The legendary Nürburgring, purveyor of records an dreams, is dead. Well, it’s clinically dead, but it might be brought back to life. What else would you do with a 16 mile road that goes nowhere in the middle of nowhere? The Ring is bankrupt. Out of money. Can’t pay its bills. Broke. Bust. Pleite. (Read More…)
Where is global warming when we need it? Europe has been hit by a gigantic blizzard, and the Grüne Hölle of the Nürburgring has been converted into the Weisse Hölle. What happens when hell freezes over shows this clip by Spiegel TV.
It’s one thing to see a forthcoming performance-model prototype, say an Audi RS4 Avant or a Porsche 991 Turbo, tearing through the “Green Hell.” But it’s quite another to watch one unreleased prototype pass another camo-clad warrior, previewing autobahn battles that are still a good year away. It should come as little surprise that the new Porsche Turbo was able to get around Audi’s speedwagon by diving inside, but given the Audi’s slower line, the cornering-speed battle is closer than you might think. Besides, try taking the kids to hockey practice in an ‘elfer Turbo…
What do you add to footage like this? Watching a station wagon tear through tight corners and uneven road at an improbable rate of speed is one of life’s pleasures that needs no embellishment. So don’t waste time wondering whether this 450 HP AWD assassin is coming to the US, or what it would cost if it did. There’s plenty of time for that later. For now, simply enjoy…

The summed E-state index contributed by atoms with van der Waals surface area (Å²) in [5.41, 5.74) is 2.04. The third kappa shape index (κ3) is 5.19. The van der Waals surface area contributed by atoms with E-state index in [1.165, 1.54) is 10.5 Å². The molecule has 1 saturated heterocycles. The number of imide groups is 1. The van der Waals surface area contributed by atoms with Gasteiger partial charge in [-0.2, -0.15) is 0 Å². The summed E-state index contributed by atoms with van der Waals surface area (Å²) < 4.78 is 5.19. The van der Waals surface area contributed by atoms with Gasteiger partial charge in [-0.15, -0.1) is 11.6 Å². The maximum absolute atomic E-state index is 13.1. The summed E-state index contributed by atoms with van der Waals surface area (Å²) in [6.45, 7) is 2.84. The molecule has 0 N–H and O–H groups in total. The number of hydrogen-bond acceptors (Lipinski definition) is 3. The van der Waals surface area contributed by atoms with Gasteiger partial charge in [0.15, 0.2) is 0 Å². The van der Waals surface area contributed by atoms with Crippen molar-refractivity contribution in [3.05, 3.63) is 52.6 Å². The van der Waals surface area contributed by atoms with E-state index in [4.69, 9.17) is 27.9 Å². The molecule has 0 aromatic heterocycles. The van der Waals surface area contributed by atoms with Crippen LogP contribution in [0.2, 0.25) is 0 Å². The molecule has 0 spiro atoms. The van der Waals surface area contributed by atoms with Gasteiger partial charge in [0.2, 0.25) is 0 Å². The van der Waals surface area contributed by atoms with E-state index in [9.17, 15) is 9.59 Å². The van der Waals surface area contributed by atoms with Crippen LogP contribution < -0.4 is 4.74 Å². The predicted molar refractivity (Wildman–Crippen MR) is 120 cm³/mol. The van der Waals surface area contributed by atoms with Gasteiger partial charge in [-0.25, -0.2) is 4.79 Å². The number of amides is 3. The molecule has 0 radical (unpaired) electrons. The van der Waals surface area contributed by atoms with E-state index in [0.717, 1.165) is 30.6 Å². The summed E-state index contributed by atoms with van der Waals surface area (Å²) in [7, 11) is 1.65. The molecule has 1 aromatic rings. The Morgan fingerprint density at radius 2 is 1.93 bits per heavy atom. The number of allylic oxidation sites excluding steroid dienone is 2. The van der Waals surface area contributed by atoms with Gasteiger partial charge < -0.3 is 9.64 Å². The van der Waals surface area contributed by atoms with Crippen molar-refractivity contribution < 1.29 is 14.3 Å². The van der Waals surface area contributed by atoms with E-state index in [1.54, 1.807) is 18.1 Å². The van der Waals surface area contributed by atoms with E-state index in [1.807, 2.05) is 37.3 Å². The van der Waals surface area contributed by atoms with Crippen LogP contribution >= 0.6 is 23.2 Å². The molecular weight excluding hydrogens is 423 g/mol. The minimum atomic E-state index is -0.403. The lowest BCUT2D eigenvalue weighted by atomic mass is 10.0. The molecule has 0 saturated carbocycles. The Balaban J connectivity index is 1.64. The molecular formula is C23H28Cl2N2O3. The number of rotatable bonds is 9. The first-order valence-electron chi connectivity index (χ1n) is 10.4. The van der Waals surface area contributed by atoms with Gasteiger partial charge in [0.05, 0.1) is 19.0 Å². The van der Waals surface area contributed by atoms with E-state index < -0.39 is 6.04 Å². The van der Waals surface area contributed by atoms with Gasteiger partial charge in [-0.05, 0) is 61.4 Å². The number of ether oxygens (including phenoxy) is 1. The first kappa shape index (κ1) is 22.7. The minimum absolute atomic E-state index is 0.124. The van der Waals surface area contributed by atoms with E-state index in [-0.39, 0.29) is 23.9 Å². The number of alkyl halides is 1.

With ‘ring times back in the news thanks to a new feud between Dodge’s Viper ACR and Lexus’s LFA, GM took its forthcoming Camaro ZL1 to the Eifel Forest to record its own time. The best lap time of 7:41:27, according to Motor Trend, was set by lead development engineer Aaron Link (some outlets are reporting the time was actually set by GM NA President Mark Reuss himself), although Reuss does have some his own impressions to add, telling MT
“It’s power all the time, capability all the time, and the steering and tractability of the car is just phenomenal,” he told us. Reuss also told us that this Camaro easily (and often) hit speeds of 170 mph on the ‘Ring’s back straight, and that even from those speeds the ZL1 exhibited, “Some serious braking power.” Reuss added, “We never faded the brakes on it… It’s one of the easiest cars I’ve ever driven to drive fast and hard. Everybody’s going to have a good time with it.”